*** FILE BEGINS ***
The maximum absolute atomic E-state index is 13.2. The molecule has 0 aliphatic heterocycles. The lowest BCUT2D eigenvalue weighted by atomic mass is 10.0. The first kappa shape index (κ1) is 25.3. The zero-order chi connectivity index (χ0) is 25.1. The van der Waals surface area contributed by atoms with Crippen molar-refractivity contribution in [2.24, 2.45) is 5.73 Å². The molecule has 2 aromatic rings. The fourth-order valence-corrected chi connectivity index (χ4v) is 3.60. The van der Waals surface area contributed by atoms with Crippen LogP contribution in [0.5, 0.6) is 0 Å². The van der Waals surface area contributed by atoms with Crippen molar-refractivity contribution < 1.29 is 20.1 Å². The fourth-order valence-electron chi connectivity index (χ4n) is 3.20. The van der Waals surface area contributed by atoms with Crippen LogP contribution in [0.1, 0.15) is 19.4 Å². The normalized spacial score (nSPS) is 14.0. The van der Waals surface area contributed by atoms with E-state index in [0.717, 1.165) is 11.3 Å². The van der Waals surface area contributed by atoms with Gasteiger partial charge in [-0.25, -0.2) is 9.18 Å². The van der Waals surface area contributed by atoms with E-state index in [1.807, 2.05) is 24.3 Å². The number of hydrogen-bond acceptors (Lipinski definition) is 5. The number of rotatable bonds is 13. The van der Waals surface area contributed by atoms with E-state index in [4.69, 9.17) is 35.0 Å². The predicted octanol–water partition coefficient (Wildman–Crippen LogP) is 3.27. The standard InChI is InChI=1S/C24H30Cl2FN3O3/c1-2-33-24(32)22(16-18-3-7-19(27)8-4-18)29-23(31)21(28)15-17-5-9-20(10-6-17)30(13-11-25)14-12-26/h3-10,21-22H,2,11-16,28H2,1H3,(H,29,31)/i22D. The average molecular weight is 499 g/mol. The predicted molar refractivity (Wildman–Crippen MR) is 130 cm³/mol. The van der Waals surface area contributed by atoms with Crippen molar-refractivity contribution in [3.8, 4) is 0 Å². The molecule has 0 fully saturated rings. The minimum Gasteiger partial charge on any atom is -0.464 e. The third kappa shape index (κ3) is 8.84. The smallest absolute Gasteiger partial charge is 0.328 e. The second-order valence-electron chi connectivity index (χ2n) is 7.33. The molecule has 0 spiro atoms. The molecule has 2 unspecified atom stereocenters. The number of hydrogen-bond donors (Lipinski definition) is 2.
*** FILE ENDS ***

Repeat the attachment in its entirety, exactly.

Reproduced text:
The maximum absolute atomic E-state index is 13.2. The molecule has 0 aliphatic heterocycles. The lowest BCUT2D eigenvalue weighted by atomic mass is 10.0. The first kappa shape index (κ1) is 25.3. The zero-order chi connectivity index (χ0) is 25.1. The van der Waals surface area contributed by atoms with Crippen molar-refractivity contribution in [2.24, 2.45) is 5.73 Å². The molecule has 2 aromatic rings. The fourth-order valence-corrected chi connectivity index (χ4v) is 3.60. The van der Waals surface area contributed by atoms with Crippen LogP contribution in [0.5, 0.6) is 0 Å². The van der Waals surface area contributed by atoms with Crippen molar-refractivity contribution < 1.29 is 20.1 Å². The fourth-order valence-electron chi connectivity index (χ4n) is 3.20. The van der Waals surface area contributed by atoms with Crippen LogP contribution in [0.1, 0.15) is 19.4 Å². The normalized spacial score (nSPS) is 14.0. The van der Waals surface area contributed by atoms with E-state index in [0.717, 1.165) is 11.3 Å². The van der Waals surface area contributed by atoms with Gasteiger partial charge in [-0.25, -0.2) is 9.18 Å². The van der Waals surface area contributed by atoms with E-state index in [1.807, 2.05) is 24.3 Å². The number of hydrogen-bond acceptors (Lipinski definition) is 5. The number of rotatable bonds is 13. The van der Waals surface area contributed by atoms with E-state index in [4.69, 9.17) is 35.0 Å². The predicted octanol–water partition coefficient (Wildman–Crippen LogP) is 3.27. The standard InChI is InChI=1S/C24H30Cl2FN3O3/c1-2-33-24(32)22(16-18-3-7-19(27)8-4-18)29-23(31)21(28)15-17-5-9-20(10-6-17)30(13-11-25)14-12-26/h3-10,21-22H,2,11-16,28H2,1H3,(H,29,31)/i22D. The average molecular weight is 499 g/mol. The predicted molar refractivity (Wildman–Crippen MR) is 130 cm³/mol. The van der Waals surface area contributed by atoms with Crippen molar-refractivity contribution in [3.8, 4) is 0 Å². The molecule has 0 fully saturated rings. The minimum Gasteiger partial charge on any atom is -0.464 e. The third kappa shape index (κ3) is 8.84. The smallest absolute Gasteiger partial charge is 0.328 e. The second-order valence-electron chi connectivity index (χ2n) is 7.33. The molecule has 0 spiro atoms. The molecule has 2 unspecified atom stereocenters. The number of hydrogen-bond donors (Lipinski definition) is 2.